The ability to reconstitute natural glycosylation pathways or prototype entirely new ones from scratch is hampered by the limited availability of functional glycoenzymes, many of which are membrane proteins that fail to express in heterologous hosts. Here, we describe a strategy for topologically converting membrane-bound glycosyltransferases (GTs) into water-soluble biocatalysts expressed at high levels in the cytoplasm of living cells with retention of biological activity. The authors demonstrate the universality of the approach through the facile production of 98 difficult-to-express GTs, predominantly of human origin, across several commonly used expression platforms.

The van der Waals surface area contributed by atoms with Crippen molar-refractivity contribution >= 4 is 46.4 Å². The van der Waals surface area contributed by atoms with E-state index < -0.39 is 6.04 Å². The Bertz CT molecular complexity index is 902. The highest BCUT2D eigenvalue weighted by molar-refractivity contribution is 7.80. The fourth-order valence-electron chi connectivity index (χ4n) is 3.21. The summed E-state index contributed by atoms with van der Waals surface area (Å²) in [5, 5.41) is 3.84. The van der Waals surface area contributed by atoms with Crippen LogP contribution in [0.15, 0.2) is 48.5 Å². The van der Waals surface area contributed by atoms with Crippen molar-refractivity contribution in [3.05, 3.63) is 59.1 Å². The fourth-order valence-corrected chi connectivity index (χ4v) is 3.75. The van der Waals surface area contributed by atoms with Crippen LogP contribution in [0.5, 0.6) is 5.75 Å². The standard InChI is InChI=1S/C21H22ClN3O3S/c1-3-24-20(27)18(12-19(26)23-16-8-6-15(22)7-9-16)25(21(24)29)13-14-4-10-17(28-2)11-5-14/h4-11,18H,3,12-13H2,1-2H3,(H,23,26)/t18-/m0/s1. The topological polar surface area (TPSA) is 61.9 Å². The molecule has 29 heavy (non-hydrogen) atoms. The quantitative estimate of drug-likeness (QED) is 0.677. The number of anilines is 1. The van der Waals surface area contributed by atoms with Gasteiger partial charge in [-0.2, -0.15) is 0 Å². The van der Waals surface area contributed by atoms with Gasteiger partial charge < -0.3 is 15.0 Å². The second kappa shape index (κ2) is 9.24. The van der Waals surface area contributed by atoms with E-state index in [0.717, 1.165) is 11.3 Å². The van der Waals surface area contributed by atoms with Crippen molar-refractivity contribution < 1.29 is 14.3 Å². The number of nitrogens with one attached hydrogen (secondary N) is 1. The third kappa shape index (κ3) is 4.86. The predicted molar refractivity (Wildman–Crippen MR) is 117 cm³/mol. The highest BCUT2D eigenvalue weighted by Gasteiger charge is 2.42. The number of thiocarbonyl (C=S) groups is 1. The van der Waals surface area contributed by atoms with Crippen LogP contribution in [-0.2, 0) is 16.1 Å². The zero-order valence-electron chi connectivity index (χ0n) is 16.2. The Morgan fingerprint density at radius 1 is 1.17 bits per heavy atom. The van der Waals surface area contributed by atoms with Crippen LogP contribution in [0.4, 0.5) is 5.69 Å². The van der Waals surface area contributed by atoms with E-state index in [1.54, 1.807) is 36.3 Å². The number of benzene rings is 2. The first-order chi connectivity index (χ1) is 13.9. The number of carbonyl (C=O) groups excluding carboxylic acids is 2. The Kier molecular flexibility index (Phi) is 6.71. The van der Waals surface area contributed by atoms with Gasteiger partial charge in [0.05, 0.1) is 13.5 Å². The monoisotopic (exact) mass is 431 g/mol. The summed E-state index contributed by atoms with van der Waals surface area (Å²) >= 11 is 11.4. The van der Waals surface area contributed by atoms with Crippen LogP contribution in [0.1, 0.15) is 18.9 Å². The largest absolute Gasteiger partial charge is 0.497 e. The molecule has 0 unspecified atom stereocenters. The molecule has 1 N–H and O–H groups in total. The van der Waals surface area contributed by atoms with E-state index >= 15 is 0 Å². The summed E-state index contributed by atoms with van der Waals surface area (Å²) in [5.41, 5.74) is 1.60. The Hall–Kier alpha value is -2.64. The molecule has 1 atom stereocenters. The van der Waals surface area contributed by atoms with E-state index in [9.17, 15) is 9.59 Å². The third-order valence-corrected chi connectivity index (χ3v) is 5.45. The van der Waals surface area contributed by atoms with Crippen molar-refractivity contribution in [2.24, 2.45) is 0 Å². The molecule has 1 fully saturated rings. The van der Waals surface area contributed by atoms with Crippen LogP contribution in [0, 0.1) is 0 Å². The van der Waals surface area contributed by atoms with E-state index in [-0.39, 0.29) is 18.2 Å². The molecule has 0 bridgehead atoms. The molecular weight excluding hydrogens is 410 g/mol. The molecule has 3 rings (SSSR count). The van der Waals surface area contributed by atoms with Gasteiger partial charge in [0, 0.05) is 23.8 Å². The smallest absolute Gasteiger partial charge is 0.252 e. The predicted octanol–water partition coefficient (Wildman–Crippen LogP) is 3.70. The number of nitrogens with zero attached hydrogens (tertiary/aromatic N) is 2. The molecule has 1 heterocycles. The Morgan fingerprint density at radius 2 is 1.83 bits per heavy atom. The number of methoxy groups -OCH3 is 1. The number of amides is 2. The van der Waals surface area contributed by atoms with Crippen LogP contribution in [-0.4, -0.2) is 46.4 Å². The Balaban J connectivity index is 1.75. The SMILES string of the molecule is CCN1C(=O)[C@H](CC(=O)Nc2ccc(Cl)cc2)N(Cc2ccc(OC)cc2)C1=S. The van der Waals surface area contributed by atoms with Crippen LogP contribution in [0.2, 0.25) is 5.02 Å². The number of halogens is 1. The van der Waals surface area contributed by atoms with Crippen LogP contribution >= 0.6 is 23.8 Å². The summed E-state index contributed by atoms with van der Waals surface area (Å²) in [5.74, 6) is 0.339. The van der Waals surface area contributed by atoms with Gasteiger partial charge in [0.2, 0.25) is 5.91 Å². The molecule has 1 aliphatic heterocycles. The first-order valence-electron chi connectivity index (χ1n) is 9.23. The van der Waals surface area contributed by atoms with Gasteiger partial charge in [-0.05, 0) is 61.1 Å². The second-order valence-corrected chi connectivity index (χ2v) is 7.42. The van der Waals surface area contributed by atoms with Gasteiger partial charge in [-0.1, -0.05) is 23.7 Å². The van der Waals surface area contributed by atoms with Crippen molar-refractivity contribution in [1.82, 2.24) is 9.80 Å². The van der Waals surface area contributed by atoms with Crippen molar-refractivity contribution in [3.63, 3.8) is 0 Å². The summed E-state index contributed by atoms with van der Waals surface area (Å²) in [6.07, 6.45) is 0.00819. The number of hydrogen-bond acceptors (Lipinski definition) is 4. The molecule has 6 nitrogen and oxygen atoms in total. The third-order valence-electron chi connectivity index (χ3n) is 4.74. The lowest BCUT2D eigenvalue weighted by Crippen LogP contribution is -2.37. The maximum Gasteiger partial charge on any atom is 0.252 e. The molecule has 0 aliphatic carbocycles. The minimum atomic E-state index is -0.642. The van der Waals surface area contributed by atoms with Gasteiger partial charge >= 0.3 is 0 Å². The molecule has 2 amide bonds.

Using a subset of these water-soluble enzymes, the authors perform structural remodeling of free and protein-linked glycans, including those found on the monoclonal antibody therapeutic trastuzumab. Overall, our strategy for rationally redesigning GTs provides a practical and versatile biosynthetic route to large quantities of diverse, enzymatically active GTs, which should find use in structure-function studies as well as in biochemical and biomedical applications involving complex glycomolecules